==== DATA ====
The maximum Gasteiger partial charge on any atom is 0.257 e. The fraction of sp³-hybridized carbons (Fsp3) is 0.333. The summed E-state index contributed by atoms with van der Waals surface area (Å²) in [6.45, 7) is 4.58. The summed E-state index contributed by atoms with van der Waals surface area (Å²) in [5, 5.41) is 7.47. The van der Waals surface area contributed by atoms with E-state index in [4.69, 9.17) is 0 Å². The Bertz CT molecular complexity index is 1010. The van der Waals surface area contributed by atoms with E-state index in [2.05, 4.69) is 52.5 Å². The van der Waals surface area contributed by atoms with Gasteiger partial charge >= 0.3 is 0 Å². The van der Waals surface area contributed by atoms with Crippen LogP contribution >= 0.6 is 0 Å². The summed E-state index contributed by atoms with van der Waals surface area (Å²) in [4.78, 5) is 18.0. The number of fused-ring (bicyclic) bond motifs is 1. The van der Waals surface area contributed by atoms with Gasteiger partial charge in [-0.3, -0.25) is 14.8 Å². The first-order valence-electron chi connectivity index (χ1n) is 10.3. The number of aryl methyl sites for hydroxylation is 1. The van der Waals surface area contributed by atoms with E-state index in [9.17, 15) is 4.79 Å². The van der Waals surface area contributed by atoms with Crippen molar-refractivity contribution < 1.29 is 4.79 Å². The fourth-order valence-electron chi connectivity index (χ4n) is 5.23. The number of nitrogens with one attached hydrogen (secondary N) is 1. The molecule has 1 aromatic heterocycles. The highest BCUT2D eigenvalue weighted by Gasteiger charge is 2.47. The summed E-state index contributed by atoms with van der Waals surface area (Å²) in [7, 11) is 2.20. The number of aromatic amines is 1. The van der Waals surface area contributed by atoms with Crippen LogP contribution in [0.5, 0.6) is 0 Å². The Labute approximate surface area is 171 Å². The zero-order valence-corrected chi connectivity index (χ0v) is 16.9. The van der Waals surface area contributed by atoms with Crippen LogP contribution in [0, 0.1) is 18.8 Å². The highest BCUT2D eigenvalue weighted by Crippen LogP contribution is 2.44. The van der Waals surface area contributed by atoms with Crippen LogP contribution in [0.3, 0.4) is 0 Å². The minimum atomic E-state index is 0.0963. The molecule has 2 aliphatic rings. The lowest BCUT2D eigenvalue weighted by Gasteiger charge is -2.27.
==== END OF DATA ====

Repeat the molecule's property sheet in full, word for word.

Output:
The maximum Gasteiger partial charge on any atom is 0.257 e. The fraction of sp³-hybridized carbons (Fsp3) is 0.333. The summed E-state index contributed by atoms with van der Waals surface area (Å²) in [6.45, 7) is 4.58. The summed E-state index contributed by atoms with van der Waals surface area (Å²) in [5, 5.41) is 7.47. The van der Waals surface area contributed by atoms with E-state index in [4.69, 9.17) is 0 Å². The Bertz CT molecular complexity index is 1010. The van der Waals surface area contributed by atoms with E-state index in [2.05, 4.69) is 52.5 Å². The van der Waals surface area contributed by atoms with Gasteiger partial charge >= 0.3 is 0 Å². The van der Waals surface area contributed by atoms with Crippen LogP contribution >= 0.6 is 0 Å². The summed E-state index contributed by atoms with van der Waals surface area (Å²) in [4.78, 5) is 18.0. The number of fused-ring (bicyclic) bond motifs is 1. The van der Waals surface area contributed by atoms with Gasteiger partial charge in [-0.3, -0.25) is 14.8 Å². The first-order valence-electron chi connectivity index (χ1n) is 10.3. The number of aryl methyl sites for hydroxylation is 1. The van der Waals surface area contributed by atoms with E-state index in [9.17, 15) is 4.79 Å². The van der Waals surface area contributed by atoms with Crippen molar-refractivity contribution < 1.29 is 4.79 Å². The fourth-order valence-electron chi connectivity index (χ4n) is 5.23. The number of nitrogens with one attached hydrogen (secondary N) is 1. The molecule has 1 aromatic heterocycles. The highest BCUT2D eigenvalue weighted by Gasteiger charge is 2.47. The summed E-state index contributed by atoms with van der Waals surface area (Å²) in [7, 11) is 2.20. The number of aromatic amines is 1. The van der Waals surface area contributed by atoms with Crippen LogP contribution in [0.5, 0.6) is 0 Å². The Labute approximate surface area is 171 Å². The zero-order valence-corrected chi connectivity index (χ0v) is 16.9. The van der Waals surface area contributed by atoms with Crippen LogP contribution in [0, 0.1) is 18.8 Å². The highest BCUT2D eigenvalue weighted by Crippen LogP contribution is 2.44. The van der Waals surface area contributed by atoms with Crippen LogP contribution in [0.3, 0.4) is 0 Å². The minimum atomic E-state index is 0.0963. The molecule has 2 aliphatic rings. The lowest BCUT2D eigenvalue weighted by Gasteiger charge is -2.27.